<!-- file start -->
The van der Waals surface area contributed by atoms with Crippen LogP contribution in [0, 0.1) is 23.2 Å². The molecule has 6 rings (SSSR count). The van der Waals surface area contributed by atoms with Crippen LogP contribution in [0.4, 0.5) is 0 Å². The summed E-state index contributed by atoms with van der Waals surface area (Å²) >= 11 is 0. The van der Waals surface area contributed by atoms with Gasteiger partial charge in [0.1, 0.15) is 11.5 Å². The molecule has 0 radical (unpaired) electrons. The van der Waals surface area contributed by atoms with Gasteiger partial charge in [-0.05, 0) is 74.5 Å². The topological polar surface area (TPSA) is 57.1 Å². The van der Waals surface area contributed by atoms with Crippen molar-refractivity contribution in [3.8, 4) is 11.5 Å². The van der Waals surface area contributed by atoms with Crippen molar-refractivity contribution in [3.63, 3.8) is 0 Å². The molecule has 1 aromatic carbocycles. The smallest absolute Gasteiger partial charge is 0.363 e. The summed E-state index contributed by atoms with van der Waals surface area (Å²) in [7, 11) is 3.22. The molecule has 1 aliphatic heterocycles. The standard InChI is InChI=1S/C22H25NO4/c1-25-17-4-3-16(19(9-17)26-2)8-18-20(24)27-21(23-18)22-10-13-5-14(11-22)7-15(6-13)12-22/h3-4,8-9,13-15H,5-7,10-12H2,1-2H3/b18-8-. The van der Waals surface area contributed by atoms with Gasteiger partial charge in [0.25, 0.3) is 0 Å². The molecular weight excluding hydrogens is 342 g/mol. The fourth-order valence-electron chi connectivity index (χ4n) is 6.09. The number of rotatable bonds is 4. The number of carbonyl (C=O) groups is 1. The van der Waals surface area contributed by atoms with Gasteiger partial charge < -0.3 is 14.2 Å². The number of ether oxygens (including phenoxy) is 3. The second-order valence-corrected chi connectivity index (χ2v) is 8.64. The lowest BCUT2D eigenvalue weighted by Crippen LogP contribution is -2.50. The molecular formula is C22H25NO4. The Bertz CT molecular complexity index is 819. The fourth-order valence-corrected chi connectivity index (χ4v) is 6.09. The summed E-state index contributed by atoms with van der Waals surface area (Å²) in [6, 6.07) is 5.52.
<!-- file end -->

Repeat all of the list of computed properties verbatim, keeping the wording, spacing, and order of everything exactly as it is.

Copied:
The van der Waals surface area contributed by atoms with Crippen LogP contribution in [0, 0.1) is 23.2 Å². The molecule has 6 rings (SSSR count). The van der Waals surface area contributed by atoms with Crippen LogP contribution in [0.4, 0.5) is 0 Å². The summed E-state index contributed by atoms with van der Waals surface area (Å²) >= 11 is 0. The van der Waals surface area contributed by atoms with Gasteiger partial charge in [0.1, 0.15) is 11.5 Å². The molecule has 0 radical (unpaired) electrons. The van der Waals surface area contributed by atoms with Gasteiger partial charge in [-0.05, 0) is 74.5 Å². The topological polar surface area (TPSA) is 57.1 Å². The van der Waals surface area contributed by atoms with Crippen molar-refractivity contribution in [3.8, 4) is 11.5 Å². The van der Waals surface area contributed by atoms with Crippen molar-refractivity contribution in [3.63, 3.8) is 0 Å². The molecule has 1 aromatic carbocycles. The smallest absolute Gasteiger partial charge is 0.363 e. The summed E-state index contributed by atoms with van der Waals surface area (Å²) in [7, 11) is 3.22. The molecule has 1 aliphatic heterocycles. The standard InChI is InChI=1S/C22H25NO4/c1-25-17-4-3-16(19(9-17)26-2)8-18-20(24)27-21(23-18)22-10-13-5-14(11-22)7-15(6-13)12-22/h3-4,8-9,13-15H,5-7,10-12H2,1-2H3/b18-8-. The van der Waals surface area contributed by atoms with Gasteiger partial charge in [0.25, 0.3) is 0 Å². The molecular weight excluding hydrogens is 342 g/mol. The fourth-order valence-electron chi connectivity index (χ4n) is 6.09. The number of rotatable bonds is 4. The number of carbonyl (C=O) groups is 1. The van der Waals surface area contributed by atoms with Gasteiger partial charge < -0.3 is 14.2 Å². The number of ether oxygens (including phenoxy) is 3. The second-order valence-corrected chi connectivity index (χ2v) is 8.64. The lowest BCUT2D eigenvalue weighted by Crippen LogP contribution is -2.50. The molecular formula is C22H25NO4. The Bertz CT molecular complexity index is 819. The fourth-order valence-corrected chi connectivity index (χ4v) is 6.09. The summed E-state index contributed by atoms with van der Waals surface area (Å²) in [6, 6.07) is 5.52.